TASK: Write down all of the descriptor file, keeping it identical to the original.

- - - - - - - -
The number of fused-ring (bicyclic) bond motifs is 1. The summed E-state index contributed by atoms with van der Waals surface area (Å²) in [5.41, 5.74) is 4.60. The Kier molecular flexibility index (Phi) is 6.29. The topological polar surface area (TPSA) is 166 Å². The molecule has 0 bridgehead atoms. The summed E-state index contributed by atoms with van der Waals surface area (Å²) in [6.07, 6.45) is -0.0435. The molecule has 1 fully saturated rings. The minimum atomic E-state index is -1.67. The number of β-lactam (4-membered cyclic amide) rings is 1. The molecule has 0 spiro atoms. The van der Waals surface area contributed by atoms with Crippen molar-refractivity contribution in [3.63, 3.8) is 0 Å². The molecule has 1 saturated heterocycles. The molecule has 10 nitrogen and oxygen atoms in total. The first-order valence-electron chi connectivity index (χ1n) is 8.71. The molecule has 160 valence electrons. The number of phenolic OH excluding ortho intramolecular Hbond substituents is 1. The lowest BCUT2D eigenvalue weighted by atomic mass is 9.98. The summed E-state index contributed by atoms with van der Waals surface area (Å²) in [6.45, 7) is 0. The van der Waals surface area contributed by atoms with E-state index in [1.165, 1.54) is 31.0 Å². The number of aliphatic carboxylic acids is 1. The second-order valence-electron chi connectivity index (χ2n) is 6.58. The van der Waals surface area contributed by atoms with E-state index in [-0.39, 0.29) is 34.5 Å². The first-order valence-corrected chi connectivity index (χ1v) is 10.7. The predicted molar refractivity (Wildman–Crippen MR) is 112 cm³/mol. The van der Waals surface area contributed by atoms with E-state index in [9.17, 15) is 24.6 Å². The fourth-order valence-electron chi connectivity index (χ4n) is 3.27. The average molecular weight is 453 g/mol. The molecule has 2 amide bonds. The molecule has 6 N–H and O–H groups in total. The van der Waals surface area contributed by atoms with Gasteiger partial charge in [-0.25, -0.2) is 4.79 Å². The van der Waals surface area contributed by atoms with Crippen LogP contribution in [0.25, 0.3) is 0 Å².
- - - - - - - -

The number of fused-ring (bicyclic) bond motifs is 1. The summed E-state index contributed by atoms with van der Waals surface area (Å²) in [5.41, 5.74) is 4.60. The Kier molecular flexibility index (Phi) is 6.29. The topological polar surface area (TPSA) is 166 Å². The molecule has 0 bridgehead atoms. The summed E-state index contributed by atoms with van der Waals surface area (Å²) in [6.07, 6.45) is -0.0435. The molecule has 1 fully saturated rings. The minimum atomic E-state index is -1.67. The number of β-lactam (4-membered cyclic amide) rings is 1. The molecule has 0 spiro atoms. The van der Waals surface area contributed by atoms with Crippen molar-refractivity contribution in [3.63, 3.8) is 0 Å². The molecule has 1 saturated heterocycles. The molecule has 10 nitrogen and oxygen atoms in total. The first-order valence-electron chi connectivity index (χ1n) is 8.71. The molecule has 160 valence electrons. The number of phenolic OH excluding ortho intramolecular Hbond substituents is 1. The lowest BCUT2D eigenvalue weighted by atomic mass is 9.98. The summed E-state index contributed by atoms with van der Waals surface area (Å²) in [6.45, 7) is 0. The van der Waals surface area contributed by atoms with E-state index in [1.165, 1.54) is 31.0 Å². The number of aliphatic carboxylic acids is 1. The second-order valence-electron chi connectivity index (χ2n) is 6.58. The van der Waals surface area contributed by atoms with E-state index in [-0.39, 0.29) is 34.5 Å². The first-order valence-corrected chi connectivity index (χ1v) is 10.7. The predicted molar refractivity (Wildman–Crippen MR) is 112 cm³/mol. The van der Waals surface area contributed by atoms with E-state index in [9.17, 15) is 24.6 Å². The fourth-order valence-electron chi connectivity index (χ4n) is 3.27. The average molecular weight is 453 g/mol. The molecule has 2 amide bonds. The molecule has 6 N–H and O–H groups in total. The van der Waals surface area contributed by atoms with Gasteiger partial charge in [-0.25, -0.2) is 4.79 Å². The van der Waals surface area contributed by atoms with Crippen LogP contribution in [0.25, 0.3) is 0 Å².